Springtime is the time when people like to get together in a scenic part of the world and have a short, one-day-long memory competition particularly welcoming to beginners, and so I'm pleased to announce that the Friendly Memory Championship is returning to its traditional spot in the schedule in 2013.
The competition will be held in the beautiful surroundings of Attenborough Nature Centre, in Attenborough, near Nottingham, on Sunday 26 May 2013.
Anybody wanting to attend is welcome to stay at my house overnight on Saturday or Sunday - the Monday is a public holiday in Britain, so if you live in this country, you won't need to go to work the next day, probably. There is plenty of other nearby accommodation in Beeston, Attenborough or Chilwell if you want to look for it on the internet - the Rockaway Hotel, just over the road from my place, was heartily recommended by someone who stayed there last year.
The competition will start at 9:00am, promptly, and finish by 6:00pm. It's a rather intense, draining kind of day's work, but there's plenty of opportunity to chat with other memory-competition enthusiasts and have a lot of fun! The entry fee is £30, which includes a hot lunch (very nice hot lunch, at that) at the nature centre - the entry is free to anyone who has never competed at a memory championship before, and the £30 might be significantly reduced for everyone else if we get a lot of people taking part this year (it's to pay for the room hire and expenses, not to make a profit for me!)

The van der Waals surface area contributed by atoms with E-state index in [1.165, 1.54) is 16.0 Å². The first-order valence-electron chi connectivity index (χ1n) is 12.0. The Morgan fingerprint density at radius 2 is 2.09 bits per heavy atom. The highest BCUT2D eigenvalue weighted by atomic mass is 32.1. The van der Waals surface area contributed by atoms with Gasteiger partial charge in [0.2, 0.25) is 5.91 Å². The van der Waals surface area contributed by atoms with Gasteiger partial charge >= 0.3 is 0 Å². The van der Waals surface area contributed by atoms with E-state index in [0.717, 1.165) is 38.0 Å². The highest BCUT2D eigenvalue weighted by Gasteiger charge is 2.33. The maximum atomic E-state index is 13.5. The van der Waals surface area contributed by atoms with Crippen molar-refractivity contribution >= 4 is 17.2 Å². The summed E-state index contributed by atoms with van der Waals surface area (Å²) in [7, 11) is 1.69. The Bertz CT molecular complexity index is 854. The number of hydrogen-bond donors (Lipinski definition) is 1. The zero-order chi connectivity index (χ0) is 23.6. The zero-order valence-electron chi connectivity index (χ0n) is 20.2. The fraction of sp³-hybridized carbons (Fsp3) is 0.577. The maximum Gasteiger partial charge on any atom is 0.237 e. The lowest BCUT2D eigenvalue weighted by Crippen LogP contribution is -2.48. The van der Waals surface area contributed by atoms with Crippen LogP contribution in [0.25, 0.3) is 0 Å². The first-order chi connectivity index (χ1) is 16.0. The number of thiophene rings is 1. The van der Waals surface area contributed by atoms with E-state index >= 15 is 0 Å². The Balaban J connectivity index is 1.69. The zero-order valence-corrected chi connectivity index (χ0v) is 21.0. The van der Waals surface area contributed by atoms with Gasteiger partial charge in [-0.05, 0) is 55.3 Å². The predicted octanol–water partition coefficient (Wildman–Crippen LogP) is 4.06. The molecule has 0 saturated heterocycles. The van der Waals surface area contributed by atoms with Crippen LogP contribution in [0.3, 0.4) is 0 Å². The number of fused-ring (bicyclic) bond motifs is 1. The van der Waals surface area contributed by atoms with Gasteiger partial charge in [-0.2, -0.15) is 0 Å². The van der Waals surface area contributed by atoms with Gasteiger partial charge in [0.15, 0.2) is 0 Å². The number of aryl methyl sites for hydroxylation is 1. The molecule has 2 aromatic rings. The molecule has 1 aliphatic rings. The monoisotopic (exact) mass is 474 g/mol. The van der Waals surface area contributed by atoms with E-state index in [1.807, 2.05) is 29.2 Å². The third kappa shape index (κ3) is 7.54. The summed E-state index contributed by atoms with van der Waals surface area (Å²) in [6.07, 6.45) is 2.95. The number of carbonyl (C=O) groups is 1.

The Facebook page contains all the useful information about the event, and is a good place to chat with other people who are coming.
The competition will go something like this...
9:00am - Random Words
You get a sheet of paper with random words on it, and have 5 minutes to memorise them, then you get another sheet of paper with blank spaces, and have 15 minutes to fill in the words you remember. This is the basic format that all ten disciplines follow.
To score points, you need to get a complete column of 20 words all correct - if you have one incorrect word or blank space in a column, you just score 10 for that column; two or more errors or blanks and your score for that column is zero. If a word is correctly remembered but spelt wrong, you only lose the point for that word, so scoring 19 for an otherwise correct column.
For some reason, when I created the slide above, I forgot to make a deliberate spelling mistake, but please just use your imagination and assume that the word with a red 'sp' next to it is somehow spelt wrongly.
For the final column that you fill in, you're allowed to stop part-way down the column and score 1 point for each word (9 points in the above picture). One incorrect word or blank space gives half points for that column, rounded up to the nearest whole number (so it would be 5 points if one of the above was wrong); two or more errors or blanks gives zero points for the column again.
The 'raw score' in each discipline (38 points in the example above) is converted to 'championship points' by comparing it to a standard raw score that gives 1000 championship points - in this case the standard is 125, so a raw score of 38 would give you 304 championship points.